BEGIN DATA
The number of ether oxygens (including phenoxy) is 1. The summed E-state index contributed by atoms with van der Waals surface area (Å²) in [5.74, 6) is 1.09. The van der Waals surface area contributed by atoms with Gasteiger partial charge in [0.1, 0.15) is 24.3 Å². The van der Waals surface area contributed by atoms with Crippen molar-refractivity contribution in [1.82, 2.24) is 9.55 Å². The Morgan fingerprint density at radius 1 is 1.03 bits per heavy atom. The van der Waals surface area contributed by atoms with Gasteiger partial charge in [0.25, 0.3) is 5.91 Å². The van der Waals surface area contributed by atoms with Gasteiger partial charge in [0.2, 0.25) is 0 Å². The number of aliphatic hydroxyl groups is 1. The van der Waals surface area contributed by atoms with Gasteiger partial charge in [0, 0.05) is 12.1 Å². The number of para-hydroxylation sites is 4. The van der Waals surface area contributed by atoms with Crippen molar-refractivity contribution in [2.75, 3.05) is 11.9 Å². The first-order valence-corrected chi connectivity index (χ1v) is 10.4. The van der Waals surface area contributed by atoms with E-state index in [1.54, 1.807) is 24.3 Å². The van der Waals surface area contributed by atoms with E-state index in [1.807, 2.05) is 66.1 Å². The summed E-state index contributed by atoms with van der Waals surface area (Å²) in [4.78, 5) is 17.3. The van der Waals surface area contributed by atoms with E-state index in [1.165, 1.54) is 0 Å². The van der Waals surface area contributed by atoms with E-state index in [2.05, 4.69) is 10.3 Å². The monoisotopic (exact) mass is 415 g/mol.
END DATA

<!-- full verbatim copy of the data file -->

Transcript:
The number of ether oxygens (including phenoxy) is 1. The summed E-state index contributed by atoms with van der Waals surface area (Å²) in [5.74, 6) is 1.09. The van der Waals surface area contributed by atoms with Gasteiger partial charge in [0.1, 0.15) is 24.3 Å². The van der Waals surface area contributed by atoms with Crippen molar-refractivity contribution in [1.82, 2.24) is 9.55 Å². The Morgan fingerprint density at radius 1 is 1.03 bits per heavy atom. The van der Waals surface area contributed by atoms with Gasteiger partial charge in [0.25, 0.3) is 5.91 Å². The van der Waals surface area contributed by atoms with Gasteiger partial charge in [0.2, 0.25) is 0 Å². The number of aliphatic hydroxyl groups is 1. The van der Waals surface area contributed by atoms with Gasteiger partial charge in [0, 0.05) is 12.1 Å². The number of para-hydroxylation sites is 4. The van der Waals surface area contributed by atoms with Crippen molar-refractivity contribution in [2.75, 3.05) is 11.9 Å². The first-order valence-corrected chi connectivity index (χ1v) is 10.4. The van der Waals surface area contributed by atoms with E-state index in [1.54, 1.807) is 24.3 Å². The van der Waals surface area contributed by atoms with E-state index in [1.807, 2.05) is 66.1 Å². The summed E-state index contributed by atoms with van der Waals surface area (Å²) in [4.78, 5) is 17.3. The van der Waals surface area contributed by atoms with E-state index in [1.165, 1.54) is 0 Å². The van der Waals surface area contributed by atoms with E-state index in [2.05, 4.69) is 10.3 Å². The monoisotopic (exact) mass is 415 g/mol.